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The GNER train operator will have Wi-Fi-based Internet access on all Mallard trains by Aug. 2006: They originally had expected it no earlier than May 2007. GNER operates the East Coast Line from Kings Cross in London through Peterborough, York, Newcastle, and Edinburgh.
Subscribers of the two networks can roam across networks: T-Mobile has over 700 hotspots in the Netherlands. Royal KPN has about 650. This deal covers just the Dutch locations, despite T-Mobile’s several thousand other European locations and nearly 7,000 in the U.S.
Writer and blogger Ben Hammersley is in London at the most expensive hotspot in the world: London hotels have been cited in the past for egregious Wi-Fi pricing and ridiculous terms. One required special cards and software, and soured a number of travel writers for years on Wi-FI’s potential. The hotel charges a “mere” £15 a day for guests to have Internet access, but conference room users—Ben is there for the Guardian Changing Media Summit—pay £10 per 30 minutes. Now Ben exaggerates that it’s £480 for 24 hours, because you’d only pay while using it. But at, say, a ten hour day for £200, almost any alternative is cheaper. [link via BoingBoing]
Trustive adds 1,400 hotspots: Trustive resells access to its aggregated network of hotspot providers. They just added AWA in Spain (1,200 locations), Wiera in Hungary (160), M3-Connect in Germany (75 large venues), and Mobitel in Slovenia (55 varied locations).
The Cloud will install Wi-Fi service for BAA in six airports: Stanstead is live, with Heathrow, Gatwick, Glasgow, Edinburgh, and Southampton to follow. Heathrow is now up to four unique Wi-Fi operators, not including a Google experiment—I noted that Surf and Sip becoming the third back in December. BAA operates seven airports; Aberdeen isn’t included in this announcement. The Cloud resells access to its network to an enormous list of hotspot aggregators and other providers.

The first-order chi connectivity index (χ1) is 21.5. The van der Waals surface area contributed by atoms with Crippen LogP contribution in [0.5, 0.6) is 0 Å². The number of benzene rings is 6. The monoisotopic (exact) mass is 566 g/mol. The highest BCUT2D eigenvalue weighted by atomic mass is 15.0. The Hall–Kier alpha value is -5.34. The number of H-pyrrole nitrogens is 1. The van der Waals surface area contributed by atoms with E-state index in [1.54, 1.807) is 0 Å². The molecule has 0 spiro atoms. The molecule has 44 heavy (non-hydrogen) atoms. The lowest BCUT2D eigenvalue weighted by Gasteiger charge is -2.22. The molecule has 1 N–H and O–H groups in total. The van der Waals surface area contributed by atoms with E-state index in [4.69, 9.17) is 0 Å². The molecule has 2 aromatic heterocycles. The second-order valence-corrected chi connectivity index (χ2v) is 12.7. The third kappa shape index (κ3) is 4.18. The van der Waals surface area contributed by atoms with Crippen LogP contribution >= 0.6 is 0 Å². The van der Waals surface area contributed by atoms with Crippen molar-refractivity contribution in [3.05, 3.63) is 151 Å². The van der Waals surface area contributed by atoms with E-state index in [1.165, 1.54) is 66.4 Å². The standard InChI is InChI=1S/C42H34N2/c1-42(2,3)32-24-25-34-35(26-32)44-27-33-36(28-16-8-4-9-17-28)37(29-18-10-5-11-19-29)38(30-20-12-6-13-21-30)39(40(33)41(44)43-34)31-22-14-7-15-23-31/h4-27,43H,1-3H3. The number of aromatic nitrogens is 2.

BBC’s Mark Ward writes about the social change that ubiquitous Wi-Fi might bring: The UK is booming with wireless networks, with the latest announcements offering seamless coverage across The City of London and Canary Wharf. There’s a growing expectation that ubiquitous high-speed Internet access will transform how companies work. Telecommuting versus mobile computing, let’s say. Likewise, customers will soon be computing everywhere, too, changing what companies need to provide to them.
Accompanying the main article is a separate piece defining some terms, but including two great graphics: one shows how a hotzone works. The other identifies areas in England and Scotland and within London that have or are planning to add hotzones.
Telabria, National Express pair for on-bus Internet access: While this press release isn’t online anywhere yet, the two companies have apparently released the news that Telabria equipment will be used in a trial of on-bus Internet access via Wi-Fi. The 010 London to Cambridge route will offer Wi-Fi service with the uplink provided by a 3G cellular data connection which they rate at “up to 300 Kbps.” The network will get a speed bump through a Telabria upgrade later this year when UK mobile carriers upgrade to HSDPA, which could provide as much as 1.5 Mbps of downstream bandwidth. The service is available for free at the moment, but when it’s out of trials, the two companies said the platform will allow mobile carriers to offer bus service as an add-on to existing customers.
National Express serves 18 million passengers per year across 1,000 routes in the UK. There’s a flyer on the National Express site in PDF form that has no real additional information (image at upper right).